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Future Development

US foreign aid transparency: How to fix dueling dashboards

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The U.S. publishes an enormous amount of data on foreign assistance—including detailed information on budgets, spending, and results—as well as what could be considered electronic libraries of documents on projects, evaluations, and contracts. 

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Just finding all the information—scattered across a multitude of websites—can be daunting. That task is made all the more difficult when different dashboards publish data on what purport to be identical indicators yet the statistics reported to the public are sometimes vastly different. For frequent users, this breeds distrust of all data that the U.S. publishes. For unsuspecting users, it provides potentially very misleading information.

Friends of Publish What You Fund has written about these dueling dashboard discrepancies in blog posts in November 2017,  August 2017, and in a paper, How Can Data Revolutionize Development?

Congress weighed in on this problem when it passed the Foreign Aid Transparency and Accountability Act (FATAA) in July of 2016. FATAA set out requirements for U.S. agencies involved in foreign assistance for publication of information to “ensure the transparency, accountability, and effectiveness” of U.S. foreign aid. The last provision of FATAA gave a sense that Congress wanted the State Department and U.S. Agency for International Development to consolidate the data reported on two dashboards, ForeignAssistance.gov and Foreign Aid Explorer, by the end of fiscal year 2018. We realize that these two dashboards were created for different reasons to respond to different needs. But at this point, while not identical in the data they publish, they are so similar in nature that consolidation is the only sensible outcome.

In an effort to resolve the work of State and USAID, the Modernizing Foreign Assistance Network recently adopted the “Principles for An Effective Dashboard on U.S. Foreign Assistance,” co-written with Friends of Publish What You Fund. We hope that the consolidation exercise that State and USAID are undertaking will focus attention on the needs of users to have timely and quality information, taking into account the expertise and development roles of each of these U.S. government entities.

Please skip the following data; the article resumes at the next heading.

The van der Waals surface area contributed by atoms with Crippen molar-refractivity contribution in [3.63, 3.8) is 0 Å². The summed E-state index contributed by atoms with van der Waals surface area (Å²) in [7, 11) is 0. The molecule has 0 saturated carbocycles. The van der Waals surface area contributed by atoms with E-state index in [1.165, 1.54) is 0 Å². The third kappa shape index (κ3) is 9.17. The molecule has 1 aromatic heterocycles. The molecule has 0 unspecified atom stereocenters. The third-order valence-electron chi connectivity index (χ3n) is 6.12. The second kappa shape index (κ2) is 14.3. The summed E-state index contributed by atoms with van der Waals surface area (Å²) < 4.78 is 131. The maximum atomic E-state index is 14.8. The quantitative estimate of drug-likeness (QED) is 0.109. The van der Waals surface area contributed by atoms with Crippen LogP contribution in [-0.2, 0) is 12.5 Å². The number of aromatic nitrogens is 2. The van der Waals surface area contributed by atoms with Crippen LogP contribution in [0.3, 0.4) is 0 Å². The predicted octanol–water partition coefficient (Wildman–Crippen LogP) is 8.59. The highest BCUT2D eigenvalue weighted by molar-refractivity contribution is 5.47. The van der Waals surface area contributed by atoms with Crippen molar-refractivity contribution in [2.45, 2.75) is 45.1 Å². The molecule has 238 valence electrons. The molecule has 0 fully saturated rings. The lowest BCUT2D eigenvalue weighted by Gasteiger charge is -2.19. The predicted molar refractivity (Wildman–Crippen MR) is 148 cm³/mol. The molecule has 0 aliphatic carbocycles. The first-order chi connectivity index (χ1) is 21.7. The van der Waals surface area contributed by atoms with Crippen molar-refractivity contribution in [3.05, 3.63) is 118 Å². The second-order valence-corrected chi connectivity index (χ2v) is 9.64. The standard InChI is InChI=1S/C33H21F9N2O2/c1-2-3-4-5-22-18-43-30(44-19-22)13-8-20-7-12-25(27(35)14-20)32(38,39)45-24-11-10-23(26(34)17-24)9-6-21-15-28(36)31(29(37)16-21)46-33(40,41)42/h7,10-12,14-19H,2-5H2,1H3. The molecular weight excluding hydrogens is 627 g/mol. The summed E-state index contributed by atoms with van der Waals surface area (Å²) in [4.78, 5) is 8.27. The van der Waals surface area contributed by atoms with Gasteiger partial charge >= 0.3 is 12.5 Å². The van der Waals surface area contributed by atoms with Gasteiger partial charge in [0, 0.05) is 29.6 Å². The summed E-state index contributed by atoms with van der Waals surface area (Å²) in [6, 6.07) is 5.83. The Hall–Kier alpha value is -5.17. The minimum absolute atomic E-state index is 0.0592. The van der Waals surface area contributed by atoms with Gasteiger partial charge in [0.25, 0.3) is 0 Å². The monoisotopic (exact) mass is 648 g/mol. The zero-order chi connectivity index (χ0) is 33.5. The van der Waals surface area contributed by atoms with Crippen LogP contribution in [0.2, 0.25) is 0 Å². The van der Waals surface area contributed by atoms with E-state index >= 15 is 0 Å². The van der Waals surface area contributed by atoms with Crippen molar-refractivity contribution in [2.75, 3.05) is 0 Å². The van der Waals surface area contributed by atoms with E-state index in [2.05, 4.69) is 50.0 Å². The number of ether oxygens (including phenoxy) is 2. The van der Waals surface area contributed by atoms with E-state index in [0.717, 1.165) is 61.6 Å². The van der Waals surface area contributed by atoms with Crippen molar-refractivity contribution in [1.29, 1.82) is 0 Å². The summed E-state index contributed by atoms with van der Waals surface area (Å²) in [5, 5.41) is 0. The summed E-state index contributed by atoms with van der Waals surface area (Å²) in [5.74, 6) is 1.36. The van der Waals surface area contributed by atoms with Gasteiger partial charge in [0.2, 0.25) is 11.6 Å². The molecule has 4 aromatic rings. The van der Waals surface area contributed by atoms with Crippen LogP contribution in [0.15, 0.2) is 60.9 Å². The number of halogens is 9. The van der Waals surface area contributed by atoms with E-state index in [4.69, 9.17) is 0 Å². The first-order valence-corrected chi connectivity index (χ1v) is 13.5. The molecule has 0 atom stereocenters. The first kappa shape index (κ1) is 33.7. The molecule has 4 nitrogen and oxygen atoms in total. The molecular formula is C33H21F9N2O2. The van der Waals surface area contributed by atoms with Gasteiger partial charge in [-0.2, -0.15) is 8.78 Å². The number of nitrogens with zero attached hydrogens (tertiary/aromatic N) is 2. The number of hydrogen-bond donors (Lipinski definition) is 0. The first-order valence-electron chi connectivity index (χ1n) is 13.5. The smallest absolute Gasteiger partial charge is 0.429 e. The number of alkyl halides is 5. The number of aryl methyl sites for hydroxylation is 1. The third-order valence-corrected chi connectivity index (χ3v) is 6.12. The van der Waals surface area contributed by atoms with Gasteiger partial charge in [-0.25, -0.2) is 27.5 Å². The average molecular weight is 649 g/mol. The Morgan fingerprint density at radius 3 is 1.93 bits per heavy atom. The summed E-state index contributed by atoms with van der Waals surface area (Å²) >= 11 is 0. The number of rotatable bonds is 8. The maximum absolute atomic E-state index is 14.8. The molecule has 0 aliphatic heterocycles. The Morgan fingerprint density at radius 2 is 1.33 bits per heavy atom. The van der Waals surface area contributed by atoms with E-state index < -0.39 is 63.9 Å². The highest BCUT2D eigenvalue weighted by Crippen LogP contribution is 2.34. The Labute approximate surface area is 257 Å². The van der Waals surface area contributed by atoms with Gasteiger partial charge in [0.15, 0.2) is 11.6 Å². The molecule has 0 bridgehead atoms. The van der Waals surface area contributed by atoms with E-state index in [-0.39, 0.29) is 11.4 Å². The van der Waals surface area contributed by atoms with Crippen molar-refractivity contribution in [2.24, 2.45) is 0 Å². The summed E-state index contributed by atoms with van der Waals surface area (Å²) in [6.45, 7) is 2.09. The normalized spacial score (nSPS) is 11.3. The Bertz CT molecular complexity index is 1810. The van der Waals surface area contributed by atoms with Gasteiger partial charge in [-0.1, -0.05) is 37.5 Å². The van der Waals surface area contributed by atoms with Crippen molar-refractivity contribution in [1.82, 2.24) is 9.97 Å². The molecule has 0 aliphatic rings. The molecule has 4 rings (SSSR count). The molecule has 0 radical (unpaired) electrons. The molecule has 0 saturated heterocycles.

With that in mind, we offer this advice:

  • Publish once, use often: The U.S. publishes its data to a number of venues—the Green Book, the Organization for Economic Cooperation and Development’s Development Assistance Committee (OECD DAC), and the International Aid Transparency Initiative Registry—to name a few. If the government were to start with one good source of foreign assistance data, it could then use and reuse this data, reformatted as needed. The consolidated website could greatly help this process.
  • Define your data: Is this budget data? Obligated? Is it complete? The U.S. budget process is long and complicated, so clearly identify not only what a number represents but whether it is partial or represents the total. Also, lay out the methodology, process, and timetable for publication so it is clear to users.
  • Timely versus verified: There is a trade-off, but there is a need for both. Some users need planned data, such as what is in the Congressional Budget Justification, and this should be posted as soon as available. It also would be useful to post forward-looking projections. Other data—obligations and disbursements—should be posted at least quarterly. And when data is updated or verified, such as the process followed by the Foreign Aid Explorer to post data to the OECD DAC, or when a project closes, ensure corrections or changes in status are posted promptly.
  • Is the user looking at just U.S. foreign assistance or comparing it across donors? Sector classifications are done in (at least) two ways, by the OECD DAC categories and by U.S. foreign assistance categories. The U.S. has this information and both formats should be available to users.
  • Foreign assistance information is more than just financial information—the U.S. publishes lots of information that is useful to a range of users. This includes program objectives, descriptions, locations, contracts, results, and evaluations, to name just a few. Gender disaggregated data is also of keen interest and it would be helpful for the U.S. to publish this data in a more consistent and comparable way.

Action on the above points, which encompass principles to work toward, would help ensure published information is trusted and used.

We strongly recommend that the decisions being made to consolidate the two dashboards put the interests of users and taxpayers foremost. The current situation—having data differences, which amount to billions of dollars in discrepancies—cannot continue.

We won’t repeat the findings and recommendations already made in previous posts—those are available. But we will be watching with keen interest—and we think Congress will be as well.

Readers can learn more about aid transparency on June 20 when Brookings and Publish What You Fund host an event to launch the 2018 Aid Transparency Index, an internationally recognized measure of the state of aid transparency in the world’s leading aid organizations.

This blog was first launched in September 2013 by the World Bank in an effort to hold governments more accountable to poor people and offer solutions to the most prominent development challenges. Continuing this goal, Future Development was re-launched in January 2015 at brookings.edu.

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